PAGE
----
After writing my first post about Peru, I was all excited to write the follow-up. The trip had been amazing, and there is much information to share. But something kept me from getting to it and I kept on re-adding it to my “to do” list without actually doing it. Keep reading and you’ll find out why.
When planning our trip, I got some wonderful guidance from a colleague who works for Mountain Lodges of Peru. I would’ve loved to do their four night lodge-to-lodge hiking trip, but didn’t think my 11-year-old was ready all that hiking. I was eager, however, to hike part of the Inca trail,and Nadia advised me that we could obtain a permit to hike from Kilometer 108 into Machu Picchu.
With her help, we got the necessary permits and met our guide, Dalmiro, at 6 am the morning of our departure. Together, we hopped aboard the Perurail train in Ollantaytambo for the 45-minute train ride to Kilometer 108. Across a bridge over the raging Urubamba river and through a check point where our passports and hiking permits were reviewed, we began what we were told would be a five to six hour hike.
One of the world’s most popular treks, the Inca Trail is a magnificent, well preserved route which connects Machu Picchu with what once were other regions of the Inca empire. The first three hours of the trek are largely uphill, but along the way there are covered areas that resemble covered wooden bus stops, where you can stop and rest, drink water, and eat a snack. There are parts of the trail that are very steep and involve climbing lots of steps, and areas that have been damaged by land slides. The trail is fairly narrow most of the way, so walking single file is the safest way to go. As you ascend, you can look to your right and see the drop-off below, and the jungle-like mountain side that descends into the river a thousand feet below.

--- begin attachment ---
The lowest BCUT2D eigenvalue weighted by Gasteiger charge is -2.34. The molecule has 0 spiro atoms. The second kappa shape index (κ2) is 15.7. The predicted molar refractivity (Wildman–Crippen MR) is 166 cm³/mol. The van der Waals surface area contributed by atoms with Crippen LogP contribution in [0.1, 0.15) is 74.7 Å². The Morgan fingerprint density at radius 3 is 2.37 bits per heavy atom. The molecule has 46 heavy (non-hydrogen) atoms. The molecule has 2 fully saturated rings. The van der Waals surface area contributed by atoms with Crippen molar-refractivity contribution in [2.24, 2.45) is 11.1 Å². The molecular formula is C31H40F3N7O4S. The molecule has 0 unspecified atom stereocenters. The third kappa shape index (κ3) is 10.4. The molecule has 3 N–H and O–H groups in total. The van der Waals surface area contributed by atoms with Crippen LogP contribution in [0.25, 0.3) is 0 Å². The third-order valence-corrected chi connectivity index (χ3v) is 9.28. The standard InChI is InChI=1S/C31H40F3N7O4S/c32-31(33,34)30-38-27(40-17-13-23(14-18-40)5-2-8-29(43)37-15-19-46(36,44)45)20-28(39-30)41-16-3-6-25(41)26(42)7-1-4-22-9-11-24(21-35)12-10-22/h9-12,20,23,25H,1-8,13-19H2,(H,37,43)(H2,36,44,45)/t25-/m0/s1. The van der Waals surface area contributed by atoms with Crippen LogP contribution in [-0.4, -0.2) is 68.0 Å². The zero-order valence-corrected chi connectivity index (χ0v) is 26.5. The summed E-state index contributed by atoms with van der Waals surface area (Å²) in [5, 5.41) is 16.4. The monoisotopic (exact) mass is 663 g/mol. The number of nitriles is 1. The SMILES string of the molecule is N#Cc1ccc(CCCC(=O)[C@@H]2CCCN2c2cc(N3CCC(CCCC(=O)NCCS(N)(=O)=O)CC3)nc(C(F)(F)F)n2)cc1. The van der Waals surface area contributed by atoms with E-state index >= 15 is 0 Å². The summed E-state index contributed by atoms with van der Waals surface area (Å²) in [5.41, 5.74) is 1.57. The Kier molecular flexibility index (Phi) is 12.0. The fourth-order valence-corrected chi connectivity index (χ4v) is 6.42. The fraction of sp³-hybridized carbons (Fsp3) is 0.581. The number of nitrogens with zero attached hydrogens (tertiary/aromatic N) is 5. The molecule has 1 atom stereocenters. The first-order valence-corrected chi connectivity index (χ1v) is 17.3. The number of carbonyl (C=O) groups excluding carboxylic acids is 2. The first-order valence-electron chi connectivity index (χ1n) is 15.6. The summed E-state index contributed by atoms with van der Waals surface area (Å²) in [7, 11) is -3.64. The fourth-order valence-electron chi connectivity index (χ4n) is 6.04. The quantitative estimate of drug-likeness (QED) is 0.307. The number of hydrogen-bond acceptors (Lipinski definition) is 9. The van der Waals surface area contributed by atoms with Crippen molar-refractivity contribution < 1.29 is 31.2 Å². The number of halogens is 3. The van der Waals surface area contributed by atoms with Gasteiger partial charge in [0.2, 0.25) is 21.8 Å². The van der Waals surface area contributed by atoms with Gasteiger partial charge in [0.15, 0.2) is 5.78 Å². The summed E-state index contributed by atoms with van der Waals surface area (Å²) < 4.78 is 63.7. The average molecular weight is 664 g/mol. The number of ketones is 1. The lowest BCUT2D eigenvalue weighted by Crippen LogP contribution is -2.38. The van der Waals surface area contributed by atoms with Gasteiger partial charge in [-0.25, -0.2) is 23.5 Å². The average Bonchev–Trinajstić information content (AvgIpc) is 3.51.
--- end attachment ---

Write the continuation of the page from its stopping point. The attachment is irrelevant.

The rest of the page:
And now, the reason I hesitated to write about this part of the trip…
After several hours of hiking, we rounded a curve on the trail and on our right, there was a wooden hand rail – an obvious precaution for a somewhat precarious passage. My daughter, son and I were walking ahead of my husband, and our guide, Dalmiro, was the last in our group of five. My husband, Rich, once a marathon runner who now suffers from bad knees, placed his hand gently on the handrail. The kids and I heard a loud snap, turned around and saw him tumbling slowly down the mountain side, until he suddenly stopped by wrapping his legs around two baby bamboo trees. Dalmiro descended about 10 feet below the trail edge, reached for Rich’s hand and carefully lifted him back onto the trail.
It was one of those moments where everything stopped in time. While dangling on the side of that mountain, my husband had no idea how treacherous the potential fall would’ve been and how lucky he was that those two bamboo trees were there to save him. That said, I’d hike the Inca trail again tomorrow. The mishap was a fluke, and my only words of caution would be to NOT lean on a water-logged wooden handrail.